My Medications Burn Through This Body

A Review/Commentary On My Spirit Burns Through This Body

By Akwaeke Emezi in the Paris Review


I wrote a more literary review of Emezi's piece in the Paris Review on Goodreads, but for the Black Box Warning Initiative the essay requires a different approach. I'm not a doctor (at least not a medical one), so I'm going to approach this from the perspective where my skills lie, as a juris doctorate and analyze the evidence and the text as told to us by Emezi and the drug world (pharmaceutical companies, FDA, and boxed warnings).


First, Emezi's symptoms:


-- Torso Convulsions

-- Uncontrolled Arm and Hand Movements

-- Muscles Seizing

-- Head Snapping

-- Neck Pain and Seized

-- Slurred speech

-- Stuttering

-- Stressed

-- Spirit Burns Through The Body "I simply couldn’t stop, even if I wanted to."

-- Numbing of neck, throat, and jaw

-- Inability to drive, travel


Mind you, this is someone under the age of 35.


I will let Emezi tell you the medications: "three different muscle relaxants, two different painkillers, one for neuropathic pain, my antidepressants, my antianxiety meds, my acid-reflux meds that work together with my asthma meds so I can breathe at night, my migraine meds, my inhalers. Seeing them gathered together hurt. Three years ago, my flesh didn’t need all this, but my stress levels have climbed so high that my muscles have run out of space to hold all the tension, so they release it in flamboyant spasms. "


I read the list and immediately thought of the promo video we did for this site:





So the only leap, I'm going to take is pick representative drugs from each class of the drugs described in the essay.

-- Muscle Relaxant Baclofen

-- Antianxiety Lorazepam

-- Painkiller/Neuropathic Gabapentin

-- Antidepressants Zoloft (SSRI)

-- Antidepressants Pristiq (SNRI)

-- Atypical Antipsychotic Latuda (Not sure what was being used for antidepressants, so I included an AAP, SSRI, and an SNRI.)

-- Acid Reflux Omeprazole

-- Asthma Singulair


The original narrative continues about the somatic healer and a physiotherapist and places the focus on past unremembered trauma. This may in fact be the correct narrative, but the narrative thread of the essay on the failure of pharmaceuticals is completely dropped. Maybe the trauma is a current trauma of being poly-pharmically drugged into convulsions and side effects.


So I'm going to write a different narrative, not on past trauma, but on current medical trauma being created by the medications, based on the FDA labels in the links provided.


I know that the drugs burn through the body with no regard, no respect, no care. I’m trying to figure out how the drugs interact with myself; I don’t want to be as cruel as the medications. Slowly, as I learn to listen to them, I can acknowledge that this body is being disabled and invaded by the pills I am placing in my mouth.


I am unsure how Emezi's particular cocktail was brewed, but is it coincidence that the essay reads as a list of drug side effects of the drugs that are being taken? Occam's razor would say it is the drugs, not "scar tissue from traumas I don’t remember."


The restless energy described as the "soul burning through the body" is a drug side effect known as akathisia, a common side effect in all three antidepressants I listed above. When it is working, it is a welcome side effect of productivity, until it turns and asks for payback for its Faustian bargain in the form of extrapyramidal side effects found in AAPs and SSRIs. What is an extrapyramidal side effect? Dystonia and dyskinesia are two of them or as described in the essay:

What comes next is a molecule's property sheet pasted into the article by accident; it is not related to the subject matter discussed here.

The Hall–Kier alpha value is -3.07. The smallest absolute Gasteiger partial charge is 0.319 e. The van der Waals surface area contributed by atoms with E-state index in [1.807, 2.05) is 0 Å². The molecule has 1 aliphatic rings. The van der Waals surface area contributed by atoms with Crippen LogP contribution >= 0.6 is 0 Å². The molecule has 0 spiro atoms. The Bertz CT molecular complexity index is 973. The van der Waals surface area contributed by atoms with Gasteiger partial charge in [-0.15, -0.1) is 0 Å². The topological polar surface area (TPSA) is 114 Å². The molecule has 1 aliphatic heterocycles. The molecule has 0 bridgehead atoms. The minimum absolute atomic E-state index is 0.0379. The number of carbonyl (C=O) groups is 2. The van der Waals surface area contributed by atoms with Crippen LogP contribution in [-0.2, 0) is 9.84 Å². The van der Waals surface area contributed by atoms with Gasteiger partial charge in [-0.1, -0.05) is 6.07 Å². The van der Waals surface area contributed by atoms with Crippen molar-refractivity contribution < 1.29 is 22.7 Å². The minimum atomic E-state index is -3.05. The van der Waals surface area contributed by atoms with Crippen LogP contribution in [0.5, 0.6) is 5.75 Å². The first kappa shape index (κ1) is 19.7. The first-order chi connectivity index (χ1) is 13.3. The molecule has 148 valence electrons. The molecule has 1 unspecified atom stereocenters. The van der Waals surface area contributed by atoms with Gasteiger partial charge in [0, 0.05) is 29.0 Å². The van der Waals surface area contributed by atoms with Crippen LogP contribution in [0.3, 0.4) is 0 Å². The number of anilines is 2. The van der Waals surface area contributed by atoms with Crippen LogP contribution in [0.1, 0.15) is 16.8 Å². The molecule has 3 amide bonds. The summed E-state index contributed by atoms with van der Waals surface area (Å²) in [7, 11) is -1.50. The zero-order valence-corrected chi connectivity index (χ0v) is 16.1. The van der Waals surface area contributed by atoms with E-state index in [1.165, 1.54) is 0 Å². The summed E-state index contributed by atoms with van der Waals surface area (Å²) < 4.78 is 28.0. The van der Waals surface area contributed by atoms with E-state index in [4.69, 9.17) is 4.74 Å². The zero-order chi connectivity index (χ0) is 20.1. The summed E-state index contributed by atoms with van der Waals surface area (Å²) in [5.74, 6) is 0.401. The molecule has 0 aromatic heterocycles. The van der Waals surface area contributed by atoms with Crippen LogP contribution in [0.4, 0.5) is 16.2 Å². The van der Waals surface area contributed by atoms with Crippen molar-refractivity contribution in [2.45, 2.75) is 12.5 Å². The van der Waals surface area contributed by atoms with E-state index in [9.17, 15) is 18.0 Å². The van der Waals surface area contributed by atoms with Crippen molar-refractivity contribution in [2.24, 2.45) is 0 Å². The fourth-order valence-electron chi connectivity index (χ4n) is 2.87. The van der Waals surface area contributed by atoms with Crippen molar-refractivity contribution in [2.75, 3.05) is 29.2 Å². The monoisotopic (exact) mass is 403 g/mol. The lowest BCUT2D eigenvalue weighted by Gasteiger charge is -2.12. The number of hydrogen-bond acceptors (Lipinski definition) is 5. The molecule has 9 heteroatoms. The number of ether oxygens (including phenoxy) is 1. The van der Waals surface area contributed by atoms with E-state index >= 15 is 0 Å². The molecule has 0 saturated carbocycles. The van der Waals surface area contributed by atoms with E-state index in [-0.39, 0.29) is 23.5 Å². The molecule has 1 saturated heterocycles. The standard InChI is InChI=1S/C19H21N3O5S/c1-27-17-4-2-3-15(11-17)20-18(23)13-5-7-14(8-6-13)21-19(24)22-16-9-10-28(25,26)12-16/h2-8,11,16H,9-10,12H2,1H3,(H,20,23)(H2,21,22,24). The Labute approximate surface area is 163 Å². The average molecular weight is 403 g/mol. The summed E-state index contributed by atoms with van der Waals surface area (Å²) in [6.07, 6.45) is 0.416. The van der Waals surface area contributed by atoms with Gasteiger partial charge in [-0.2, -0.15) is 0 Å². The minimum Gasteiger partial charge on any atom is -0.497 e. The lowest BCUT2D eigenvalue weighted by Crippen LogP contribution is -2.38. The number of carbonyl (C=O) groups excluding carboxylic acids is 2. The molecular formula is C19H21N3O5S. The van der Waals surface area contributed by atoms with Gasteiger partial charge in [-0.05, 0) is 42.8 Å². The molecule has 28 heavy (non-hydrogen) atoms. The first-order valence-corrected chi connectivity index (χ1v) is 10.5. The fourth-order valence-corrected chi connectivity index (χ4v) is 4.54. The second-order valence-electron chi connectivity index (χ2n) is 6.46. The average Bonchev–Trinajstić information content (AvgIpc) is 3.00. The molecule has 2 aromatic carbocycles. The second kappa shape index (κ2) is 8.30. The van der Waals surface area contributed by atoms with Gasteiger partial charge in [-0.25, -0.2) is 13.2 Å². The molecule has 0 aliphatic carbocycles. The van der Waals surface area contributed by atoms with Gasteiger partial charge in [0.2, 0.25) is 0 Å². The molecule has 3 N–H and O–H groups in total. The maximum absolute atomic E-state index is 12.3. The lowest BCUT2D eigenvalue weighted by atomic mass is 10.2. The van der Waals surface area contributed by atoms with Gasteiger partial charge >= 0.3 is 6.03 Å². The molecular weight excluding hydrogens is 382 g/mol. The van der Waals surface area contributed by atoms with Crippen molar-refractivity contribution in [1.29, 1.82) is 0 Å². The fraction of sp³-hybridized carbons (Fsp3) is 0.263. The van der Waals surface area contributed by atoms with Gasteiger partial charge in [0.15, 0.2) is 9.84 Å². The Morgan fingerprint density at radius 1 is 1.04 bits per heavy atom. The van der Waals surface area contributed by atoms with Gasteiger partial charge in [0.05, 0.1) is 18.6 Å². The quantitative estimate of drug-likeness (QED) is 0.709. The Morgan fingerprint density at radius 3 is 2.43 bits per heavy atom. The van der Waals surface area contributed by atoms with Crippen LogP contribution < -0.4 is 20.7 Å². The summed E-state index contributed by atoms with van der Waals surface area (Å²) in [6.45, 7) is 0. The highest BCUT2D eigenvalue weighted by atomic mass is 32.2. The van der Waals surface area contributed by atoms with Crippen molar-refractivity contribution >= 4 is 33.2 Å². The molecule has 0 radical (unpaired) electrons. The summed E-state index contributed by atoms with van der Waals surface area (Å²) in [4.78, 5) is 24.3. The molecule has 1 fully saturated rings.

-- Torso Convulsions

-- Uncontrolled Arm and Hand Movements

-- Muscles Seizing

-- Head Snapping

-- Neck Pain and Seized Neck


Emezi wrote "a friend had to come rescue me from a parking lot because the numbness in my neck had spread into my jaw and throat." The FDA isn't quite as dramatic, a little more dry in the drug's fact sheet: "Dystonic symptoms include: spasm of the neck muscles, sometimes progressing to tightness of the throat, swallowing difficulty, difficulty breathing, and/or protrusion of the tongue." No friend to the rescue in the FDA's prose.


The direct side effects are obvious. Less obvious are the contraindications (reasons for not giving the drugs) that are also all over the poly-pharmacological brew that would have made Macbeth's witches proud. Just for example, the antacid prolongs the effects of benzodiazepines, so there could be essentially an overdose of Lorazepam because of Prilosec. Overdoses of Lorazepam can cause dysarthria according to the warnings. What is dysarthria? I didn't know until I Googled it writing this article. Dysarthria is a motor speech disorder in which the muscles that are used to produce speech are damaged, paralyzed, or weakened. Or as Emezi writes, "my speech slurs and stutters when I try to respond, nerves glitching in my mouth"


Unfortunately, I could probably write 60 pages on the possible causes of the symptoms and impact of the drugs listed in a 1500 word essay, but I think you get the point. Ultimately, we are all in this world living in bodies that will at some point betray us. We tell our stories of the betrayal and affix blame where it best fits our personal narrative, writing it out, but we must expand out our narratives. I may not be right, but the drug narrative must be incorporated into any story we tell ourselves about our health. The spirt burns through our body, but so do the drugs.

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